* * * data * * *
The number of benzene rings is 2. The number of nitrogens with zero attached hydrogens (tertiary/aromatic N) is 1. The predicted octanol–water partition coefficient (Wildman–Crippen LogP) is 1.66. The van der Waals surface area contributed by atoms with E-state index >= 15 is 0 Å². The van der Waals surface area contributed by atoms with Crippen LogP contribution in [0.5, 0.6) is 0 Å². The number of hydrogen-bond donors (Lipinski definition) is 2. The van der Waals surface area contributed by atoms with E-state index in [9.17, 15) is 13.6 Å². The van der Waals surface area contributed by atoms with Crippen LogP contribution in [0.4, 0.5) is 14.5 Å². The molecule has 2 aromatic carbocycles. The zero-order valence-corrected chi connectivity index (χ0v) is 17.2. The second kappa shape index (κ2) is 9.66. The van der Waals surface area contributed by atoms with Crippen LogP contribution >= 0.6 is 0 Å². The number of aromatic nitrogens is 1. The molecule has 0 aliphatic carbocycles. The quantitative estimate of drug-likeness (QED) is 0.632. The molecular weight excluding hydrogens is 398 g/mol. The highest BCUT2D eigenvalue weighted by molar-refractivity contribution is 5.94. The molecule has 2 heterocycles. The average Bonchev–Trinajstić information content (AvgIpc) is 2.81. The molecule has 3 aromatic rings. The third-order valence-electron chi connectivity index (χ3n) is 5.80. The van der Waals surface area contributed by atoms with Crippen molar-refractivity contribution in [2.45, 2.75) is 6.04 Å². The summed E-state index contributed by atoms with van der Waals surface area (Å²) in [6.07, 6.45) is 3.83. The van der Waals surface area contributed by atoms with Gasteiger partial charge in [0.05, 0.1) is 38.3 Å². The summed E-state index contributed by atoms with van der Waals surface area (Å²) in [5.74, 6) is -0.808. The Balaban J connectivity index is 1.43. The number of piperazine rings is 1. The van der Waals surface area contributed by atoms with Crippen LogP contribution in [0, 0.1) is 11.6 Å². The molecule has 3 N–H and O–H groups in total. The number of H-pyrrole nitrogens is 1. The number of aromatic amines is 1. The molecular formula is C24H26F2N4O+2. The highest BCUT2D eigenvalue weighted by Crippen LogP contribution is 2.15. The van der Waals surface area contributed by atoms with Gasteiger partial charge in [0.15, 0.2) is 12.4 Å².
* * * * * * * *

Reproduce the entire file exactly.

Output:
The number of benzene rings is 2. The number of nitrogens with zero attached hydrogens (tertiary/aromatic N) is 1. The predicted octanol–water partition coefficient (Wildman–Crippen LogP) is 1.66. The van der Waals surface area contributed by atoms with E-state index >= 15 is 0 Å². The van der Waals surface area contributed by atoms with Crippen LogP contribution in [0.5, 0.6) is 0 Å². The number of hydrogen-bond donors (Lipinski definition) is 2. The van der Waals surface area contributed by atoms with E-state index in [9.17, 15) is 13.6 Å². The van der Waals surface area contributed by atoms with Crippen LogP contribution in [0.4, 0.5) is 14.5 Å². The molecule has 2 aromatic carbocycles. The zero-order valence-corrected chi connectivity index (χ0v) is 17.2. The second kappa shape index (κ2) is 9.66. The van der Waals surface area contributed by atoms with Crippen LogP contribution >= 0.6 is 0 Å². The number of aromatic nitrogens is 1. The molecule has 0 aliphatic carbocycles. The quantitative estimate of drug-likeness (QED) is 0.632. The molecular weight excluding hydrogens is 398 g/mol. The highest BCUT2D eigenvalue weighted by molar-refractivity contribution is 5.94. The molecule has 2 heterocycles. The average Bonchev–Trinajstić information content (AvgIpc) is 2.81. The molecule has 3 aromatic rings. The third-order valence-electron chi connectivity index (χ3n) is 5.80. The van der Waals surface area contributed by atoms with Crippen molar-refractivity contribution in [2.45, 2.75) is 6.04 Å². The summed E-state index contributed by atoms with van der Waals surface area (Å²) in [6.07, 6.45) is 3.83. The van der Waals surface area contributed by atoms with Gasteiger partial charge in [0.05, 0.1) is 38.3 Å². The summed E-state index contributed by atoms with van der Waals surface area (Å²) in [5.74, 6) is -0.808. The Balaban J connectivity index is 1.43. The number of piperazine rings is 1. The van der Waals surface area contributed by atoms with Crippen LogP contribution in [0, 0.1) is 11.6 Å². The molecule has 3 N–H and O–H groups in total. The number of H-pyrrole nitrogens is 1. The number of aromatic amines is 1. The molecular formula is C24H26F2N4O+2. The highest BCUT2D eigenvalue weighted by Crippen LogP contribution is 2.15. The van der Waals surface area contributed by atoms with Gasteiger partial charge in [0.15, 0.2) is 12.4 Å².